- The only difference between the left and right views should be the viewpoint, not models, textures, colors, and so on (Sections 3.5 and 12.1).
- Never allow words, objects, or images to be fixed to part of the screen; all content should appear to be embedded in the virtual world. Recall from Section 2.1 that being stationary on the screen is not the same as being perceived as stationary in the virtual world.
- Be careful when adjusting the field of view for rendering or any parameters that affect lens distortion that so the result does not cause further mismatch (Sections 7.3 and 12.1).
- Re-evaluate common graphics tricks such as texture mapping and normal mapping, to ensure that they are effective in VR as the user has stereoscopic viewing and is able to quickly change viewpoints (Section 7.2).
- Anti-aliasing techniques are much more critical for VR because of the varying viewpoint and stereoscopic viewing (Section 7.2).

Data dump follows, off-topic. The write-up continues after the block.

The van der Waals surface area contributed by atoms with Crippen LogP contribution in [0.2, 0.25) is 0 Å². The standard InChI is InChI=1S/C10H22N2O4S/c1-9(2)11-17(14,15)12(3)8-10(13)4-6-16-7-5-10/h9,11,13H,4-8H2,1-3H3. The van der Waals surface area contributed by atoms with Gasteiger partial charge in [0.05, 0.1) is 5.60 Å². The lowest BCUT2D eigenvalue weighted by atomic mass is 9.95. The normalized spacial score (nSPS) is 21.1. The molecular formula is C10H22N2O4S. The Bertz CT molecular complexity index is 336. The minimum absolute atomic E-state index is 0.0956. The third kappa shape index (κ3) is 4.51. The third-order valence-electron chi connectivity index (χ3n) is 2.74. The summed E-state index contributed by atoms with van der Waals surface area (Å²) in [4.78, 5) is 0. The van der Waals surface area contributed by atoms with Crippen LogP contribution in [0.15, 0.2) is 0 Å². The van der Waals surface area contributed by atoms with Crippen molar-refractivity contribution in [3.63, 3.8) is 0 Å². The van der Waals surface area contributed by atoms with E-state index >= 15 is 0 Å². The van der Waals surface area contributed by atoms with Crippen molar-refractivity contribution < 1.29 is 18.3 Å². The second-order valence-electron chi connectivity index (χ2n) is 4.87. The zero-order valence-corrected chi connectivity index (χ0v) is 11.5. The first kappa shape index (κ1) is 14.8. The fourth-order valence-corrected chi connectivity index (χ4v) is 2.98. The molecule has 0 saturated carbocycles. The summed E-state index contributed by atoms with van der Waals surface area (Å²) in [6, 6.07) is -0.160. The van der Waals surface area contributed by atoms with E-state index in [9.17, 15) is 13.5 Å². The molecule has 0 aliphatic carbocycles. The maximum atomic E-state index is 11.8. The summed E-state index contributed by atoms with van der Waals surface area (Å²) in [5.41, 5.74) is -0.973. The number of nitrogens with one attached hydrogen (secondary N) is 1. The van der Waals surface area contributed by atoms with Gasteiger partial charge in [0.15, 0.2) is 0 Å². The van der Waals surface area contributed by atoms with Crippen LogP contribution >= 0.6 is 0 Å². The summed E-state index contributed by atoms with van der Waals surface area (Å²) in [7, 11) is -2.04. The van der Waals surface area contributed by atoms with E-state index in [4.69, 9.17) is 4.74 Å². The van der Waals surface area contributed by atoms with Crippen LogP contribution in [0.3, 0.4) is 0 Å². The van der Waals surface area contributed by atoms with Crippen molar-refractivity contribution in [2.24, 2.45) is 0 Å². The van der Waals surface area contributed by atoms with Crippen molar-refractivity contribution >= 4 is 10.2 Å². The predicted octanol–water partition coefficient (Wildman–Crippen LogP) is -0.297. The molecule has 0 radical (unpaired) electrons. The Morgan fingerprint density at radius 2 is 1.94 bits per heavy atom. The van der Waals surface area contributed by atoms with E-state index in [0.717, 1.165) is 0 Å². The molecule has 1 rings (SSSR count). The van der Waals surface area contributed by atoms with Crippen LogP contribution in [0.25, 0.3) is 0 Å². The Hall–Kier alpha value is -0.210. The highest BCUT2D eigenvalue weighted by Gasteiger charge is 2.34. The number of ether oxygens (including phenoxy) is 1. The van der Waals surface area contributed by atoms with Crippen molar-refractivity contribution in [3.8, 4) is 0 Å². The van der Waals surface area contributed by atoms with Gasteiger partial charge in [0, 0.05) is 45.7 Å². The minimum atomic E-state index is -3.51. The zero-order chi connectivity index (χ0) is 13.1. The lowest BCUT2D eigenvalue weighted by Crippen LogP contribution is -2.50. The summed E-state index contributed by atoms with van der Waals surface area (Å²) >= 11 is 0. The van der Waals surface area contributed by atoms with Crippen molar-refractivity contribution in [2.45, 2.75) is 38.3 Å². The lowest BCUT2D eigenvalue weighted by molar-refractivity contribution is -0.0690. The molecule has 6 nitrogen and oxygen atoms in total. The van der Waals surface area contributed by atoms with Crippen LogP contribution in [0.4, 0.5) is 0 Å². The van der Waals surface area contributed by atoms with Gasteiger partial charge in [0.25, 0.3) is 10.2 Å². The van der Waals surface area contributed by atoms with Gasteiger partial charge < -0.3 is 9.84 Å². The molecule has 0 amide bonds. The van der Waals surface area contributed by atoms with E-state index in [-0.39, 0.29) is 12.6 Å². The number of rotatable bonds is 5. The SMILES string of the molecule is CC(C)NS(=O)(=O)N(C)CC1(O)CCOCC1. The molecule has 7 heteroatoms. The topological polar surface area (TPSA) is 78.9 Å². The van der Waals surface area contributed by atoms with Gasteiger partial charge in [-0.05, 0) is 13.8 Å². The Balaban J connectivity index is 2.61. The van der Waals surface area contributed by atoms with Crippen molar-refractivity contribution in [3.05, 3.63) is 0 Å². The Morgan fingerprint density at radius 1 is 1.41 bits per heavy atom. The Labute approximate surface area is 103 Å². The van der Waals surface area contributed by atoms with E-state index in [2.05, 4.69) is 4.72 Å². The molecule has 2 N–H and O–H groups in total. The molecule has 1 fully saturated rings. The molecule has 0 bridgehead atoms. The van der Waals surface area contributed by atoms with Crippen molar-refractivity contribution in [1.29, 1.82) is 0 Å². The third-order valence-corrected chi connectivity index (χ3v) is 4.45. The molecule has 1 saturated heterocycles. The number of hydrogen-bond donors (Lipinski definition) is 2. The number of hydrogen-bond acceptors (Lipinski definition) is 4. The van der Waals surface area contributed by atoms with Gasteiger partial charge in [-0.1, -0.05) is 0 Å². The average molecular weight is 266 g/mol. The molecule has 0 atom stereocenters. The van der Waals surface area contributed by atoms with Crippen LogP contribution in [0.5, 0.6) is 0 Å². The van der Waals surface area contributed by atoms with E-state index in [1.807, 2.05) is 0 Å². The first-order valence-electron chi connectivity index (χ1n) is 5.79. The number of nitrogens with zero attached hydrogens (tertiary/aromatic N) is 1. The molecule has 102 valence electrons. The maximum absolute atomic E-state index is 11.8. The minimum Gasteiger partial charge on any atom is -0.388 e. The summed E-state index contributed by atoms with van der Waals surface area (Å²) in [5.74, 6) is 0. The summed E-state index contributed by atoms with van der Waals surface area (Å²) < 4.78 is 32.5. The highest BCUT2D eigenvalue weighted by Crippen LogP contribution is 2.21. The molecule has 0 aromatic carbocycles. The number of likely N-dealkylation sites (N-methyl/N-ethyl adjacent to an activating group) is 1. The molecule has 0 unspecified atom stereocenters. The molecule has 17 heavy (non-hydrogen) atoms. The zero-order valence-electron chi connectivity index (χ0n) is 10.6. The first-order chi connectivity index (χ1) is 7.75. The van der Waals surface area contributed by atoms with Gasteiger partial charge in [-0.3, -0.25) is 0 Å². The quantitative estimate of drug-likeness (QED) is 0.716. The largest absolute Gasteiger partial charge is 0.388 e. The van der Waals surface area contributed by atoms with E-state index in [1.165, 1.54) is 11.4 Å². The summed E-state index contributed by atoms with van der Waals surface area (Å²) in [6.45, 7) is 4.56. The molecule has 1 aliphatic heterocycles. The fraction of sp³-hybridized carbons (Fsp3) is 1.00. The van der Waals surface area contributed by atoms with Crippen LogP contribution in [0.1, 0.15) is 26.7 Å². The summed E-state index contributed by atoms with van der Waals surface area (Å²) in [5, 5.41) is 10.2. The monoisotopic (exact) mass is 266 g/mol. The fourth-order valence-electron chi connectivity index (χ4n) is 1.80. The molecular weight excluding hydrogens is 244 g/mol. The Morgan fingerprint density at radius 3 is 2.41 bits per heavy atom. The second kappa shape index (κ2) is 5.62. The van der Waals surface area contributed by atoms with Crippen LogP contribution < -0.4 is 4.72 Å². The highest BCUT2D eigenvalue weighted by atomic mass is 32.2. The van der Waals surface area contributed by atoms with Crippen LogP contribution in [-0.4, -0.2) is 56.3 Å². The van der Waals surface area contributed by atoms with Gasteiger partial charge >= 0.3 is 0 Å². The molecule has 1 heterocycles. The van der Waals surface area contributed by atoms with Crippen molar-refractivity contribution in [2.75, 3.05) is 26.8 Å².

- The rendering system should be optimized so that the desired virtual world can be updated at a frame rate that is at least as high as the hardware requirements (for example, FPS for Oculus Rift and HTC Vive); otherwise, the frame rate may decrease and vary, which causes discomfort (Section 7.4.)
- Avoid movements of objects that cause most of the visual field to change in the same way; otherwise, the user might feel as if she is moving (Section 8.4).
- Determine how to cull away geometry that is too close to the face of the user; otherwise, substantial vergence-accommodation mismatch will occur (Section 5.4).
- Unlike in games and cinematography, the viewpoint should not change in a way that is not matched to head tracking, unless the intention is for the user to feel as if she is moving in the virtual world, which itself can be uncomfortable (Section 10.2).
- For proper depth and scale perception, the interpupillary distance of the user in the real world should match the corresponding viewpoint distance between eyes in the virtual world (Section 6.1).
- In comparison to graphics on a screen, reduce the brightness and contrast of the models to increase VR comfort.
Steven M LaValle